US 3924639 A
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Description (OCR text may contain errors)
United States Patent [191 Hess Dec. 9, 1975 CARDIAC PACER LEAD SYSTEM FOR INTERIM PACING DURING PACER CI-IANGEOVER Stanley R. Hess, Miami, Fla.
Cordis Corporation, Miami, Fla.
July 17, 1974 Inventor:
US. Cl. 128/418; 128/419 P; 339/DIG. 3 Int. Cl. A6lN 1/04 Field of Search 128/418, 419 P, 419 PS,
128/419 C, 419 E, 404; 339/DIG. 3
References Cited UNITED STATES PATENTS 11/1965 Chardack 128/418 9/1967 Ruete 339/DIG. 3 6/1973 Bolduc 128/419 P FOREIGN PATENTS OR APPLICATIONS Germany 128/419 P I'IIIIIZ. \w y 1,469,132 l/l967 France 128/419 PS Primary ExaminerRichard A. Gaudet Assistant Examiner-Lee S. Cohen Attorney, Agent, or Firm-Kenway & Jenney ABSTRACT 5 Claims, 2 Drawing Figures U.S. Patent Dec. 9, 1975 3,924,639
I BACKGROUND or THE INVENTION This invention relates to cardiac pacing and more particularly to a cardiac pacer lead system permitting cardiac pacing tobe maintained essentially continuously during pacer replacement, especially with unipolar p'acers.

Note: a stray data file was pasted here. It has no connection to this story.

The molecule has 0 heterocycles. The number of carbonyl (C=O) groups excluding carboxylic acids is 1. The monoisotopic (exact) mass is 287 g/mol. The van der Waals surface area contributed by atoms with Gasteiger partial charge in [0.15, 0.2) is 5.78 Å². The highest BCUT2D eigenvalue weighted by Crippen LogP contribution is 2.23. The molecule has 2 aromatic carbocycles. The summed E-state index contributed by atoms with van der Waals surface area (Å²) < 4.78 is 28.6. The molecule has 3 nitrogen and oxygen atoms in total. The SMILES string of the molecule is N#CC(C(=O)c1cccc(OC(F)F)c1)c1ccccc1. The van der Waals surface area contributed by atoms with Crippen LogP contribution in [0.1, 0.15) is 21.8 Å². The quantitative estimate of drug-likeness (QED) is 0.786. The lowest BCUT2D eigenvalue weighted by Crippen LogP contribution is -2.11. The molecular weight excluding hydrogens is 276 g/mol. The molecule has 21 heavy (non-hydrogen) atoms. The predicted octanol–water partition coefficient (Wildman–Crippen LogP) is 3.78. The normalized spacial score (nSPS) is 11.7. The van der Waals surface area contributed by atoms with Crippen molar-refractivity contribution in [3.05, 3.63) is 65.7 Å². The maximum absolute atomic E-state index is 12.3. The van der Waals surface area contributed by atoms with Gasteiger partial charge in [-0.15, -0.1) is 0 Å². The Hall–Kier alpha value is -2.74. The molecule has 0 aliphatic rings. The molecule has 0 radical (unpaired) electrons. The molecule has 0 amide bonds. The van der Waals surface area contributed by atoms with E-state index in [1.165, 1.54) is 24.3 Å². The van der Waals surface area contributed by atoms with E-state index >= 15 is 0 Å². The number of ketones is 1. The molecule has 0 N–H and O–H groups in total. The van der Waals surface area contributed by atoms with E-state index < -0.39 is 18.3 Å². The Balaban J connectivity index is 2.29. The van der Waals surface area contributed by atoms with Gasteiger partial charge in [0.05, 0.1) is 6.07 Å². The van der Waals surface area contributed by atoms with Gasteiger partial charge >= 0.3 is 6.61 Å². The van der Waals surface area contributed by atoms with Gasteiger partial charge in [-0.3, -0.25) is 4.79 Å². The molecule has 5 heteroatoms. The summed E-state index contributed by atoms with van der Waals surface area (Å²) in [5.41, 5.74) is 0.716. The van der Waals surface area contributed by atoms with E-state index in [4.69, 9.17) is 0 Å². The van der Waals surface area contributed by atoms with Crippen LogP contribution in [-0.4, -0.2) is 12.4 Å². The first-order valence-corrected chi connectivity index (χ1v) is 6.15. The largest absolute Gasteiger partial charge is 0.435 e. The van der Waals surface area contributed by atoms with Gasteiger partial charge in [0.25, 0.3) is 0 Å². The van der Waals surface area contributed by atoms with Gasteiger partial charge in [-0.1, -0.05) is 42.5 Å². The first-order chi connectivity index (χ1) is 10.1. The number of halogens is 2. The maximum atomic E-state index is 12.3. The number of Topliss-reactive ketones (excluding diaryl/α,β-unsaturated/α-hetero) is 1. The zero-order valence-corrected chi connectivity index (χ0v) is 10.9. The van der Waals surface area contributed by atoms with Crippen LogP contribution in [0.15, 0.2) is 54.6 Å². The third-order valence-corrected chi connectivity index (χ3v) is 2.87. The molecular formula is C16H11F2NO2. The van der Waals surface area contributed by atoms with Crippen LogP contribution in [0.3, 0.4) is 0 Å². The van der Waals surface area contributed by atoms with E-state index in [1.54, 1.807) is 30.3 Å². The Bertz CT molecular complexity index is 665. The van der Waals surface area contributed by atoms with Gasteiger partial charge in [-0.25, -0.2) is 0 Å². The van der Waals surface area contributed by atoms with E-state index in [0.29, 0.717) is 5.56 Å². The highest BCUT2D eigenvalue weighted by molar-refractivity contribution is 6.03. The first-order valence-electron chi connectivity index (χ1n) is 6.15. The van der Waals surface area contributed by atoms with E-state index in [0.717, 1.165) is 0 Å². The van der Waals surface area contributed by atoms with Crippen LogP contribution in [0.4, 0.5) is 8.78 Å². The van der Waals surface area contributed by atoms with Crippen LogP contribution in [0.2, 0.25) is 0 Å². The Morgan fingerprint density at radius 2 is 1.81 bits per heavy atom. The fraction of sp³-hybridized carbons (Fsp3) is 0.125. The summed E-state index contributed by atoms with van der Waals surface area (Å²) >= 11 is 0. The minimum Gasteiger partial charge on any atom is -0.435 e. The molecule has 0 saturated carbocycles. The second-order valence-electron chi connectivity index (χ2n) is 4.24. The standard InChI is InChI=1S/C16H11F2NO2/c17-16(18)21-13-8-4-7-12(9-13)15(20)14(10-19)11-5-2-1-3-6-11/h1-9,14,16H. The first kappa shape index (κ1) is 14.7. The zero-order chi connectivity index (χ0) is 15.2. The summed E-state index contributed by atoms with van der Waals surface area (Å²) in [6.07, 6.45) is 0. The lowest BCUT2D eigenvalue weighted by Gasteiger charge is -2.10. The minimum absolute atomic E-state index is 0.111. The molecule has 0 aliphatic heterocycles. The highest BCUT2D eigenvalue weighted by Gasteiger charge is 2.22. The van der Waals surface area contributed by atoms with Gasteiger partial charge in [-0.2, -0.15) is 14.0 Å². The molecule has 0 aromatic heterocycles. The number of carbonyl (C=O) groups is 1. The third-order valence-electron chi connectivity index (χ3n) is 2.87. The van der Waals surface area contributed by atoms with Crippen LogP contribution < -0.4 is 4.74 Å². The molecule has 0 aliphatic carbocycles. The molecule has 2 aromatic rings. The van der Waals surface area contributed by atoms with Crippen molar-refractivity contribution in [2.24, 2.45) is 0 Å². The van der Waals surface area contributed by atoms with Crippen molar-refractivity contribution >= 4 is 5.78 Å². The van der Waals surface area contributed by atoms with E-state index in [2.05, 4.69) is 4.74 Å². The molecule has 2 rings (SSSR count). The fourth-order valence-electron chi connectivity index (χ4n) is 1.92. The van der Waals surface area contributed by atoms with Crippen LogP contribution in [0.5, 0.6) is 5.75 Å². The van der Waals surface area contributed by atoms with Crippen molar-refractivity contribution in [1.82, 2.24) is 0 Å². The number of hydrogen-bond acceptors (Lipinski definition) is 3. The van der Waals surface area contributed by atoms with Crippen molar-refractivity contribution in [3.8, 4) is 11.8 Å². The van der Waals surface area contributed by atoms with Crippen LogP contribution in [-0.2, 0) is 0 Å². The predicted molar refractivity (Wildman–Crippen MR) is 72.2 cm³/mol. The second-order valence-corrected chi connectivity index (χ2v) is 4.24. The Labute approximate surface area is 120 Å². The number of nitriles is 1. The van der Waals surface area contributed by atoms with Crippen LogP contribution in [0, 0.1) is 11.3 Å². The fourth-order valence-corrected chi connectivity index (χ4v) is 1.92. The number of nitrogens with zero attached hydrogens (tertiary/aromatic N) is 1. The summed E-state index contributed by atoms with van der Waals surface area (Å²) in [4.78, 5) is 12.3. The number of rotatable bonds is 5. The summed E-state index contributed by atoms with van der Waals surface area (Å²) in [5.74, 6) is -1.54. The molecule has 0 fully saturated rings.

While research continues to go forward on developing batteries and other power sources which will provide longer life in a cardiacpacemaker; present practice in most cases is to plan and provide for periodic replacement of the pacemaker unit with its integral batteries. For this reason, among others, the pacer unit itself is typically implanted in a location remote from the patients heart. The location is selected so that access to the pacer itself can be obtained by means of a relatively simple surgical procedure as compared with that required when the pacer and stimulating electrode are initially installed or placed. 7
The battery powered pacer unit is typically connected to the lead and electrode assembly by means of some sort of separable connector so that, after a preselected interval or upon the occurrence of some change indicating battery failure, the pacer circuit itself can be replaced while retaining the originally installed electrode and lead assembly. While such'an'arrangement facilitates the replacement of the pacer unit, some problems have still remained with respect to the patients who require essentially continuous pacing. If pacing is not maintained while the substitute pacer is installed, the attending physician will be under considerable pressure to work quickly. Thus, a danger exists that the connector might not be properly assembled or seale df due 'to the haste required. Likewise, the need for the essentially continuous presence of the pacemaker circuit may render it difficult to test stimulation thresholds or pacer sensitivity in the case of standby pacing. In the past, in certain cases a temporary system had to be installed consisting of a pervenous lead and an external pacemaker to provide'stimuli to the heart during the replacement of a permanent pacemaker. This method is employed for those patients who are suspected to suffer from standstill of the heart when stimulation is disrupted.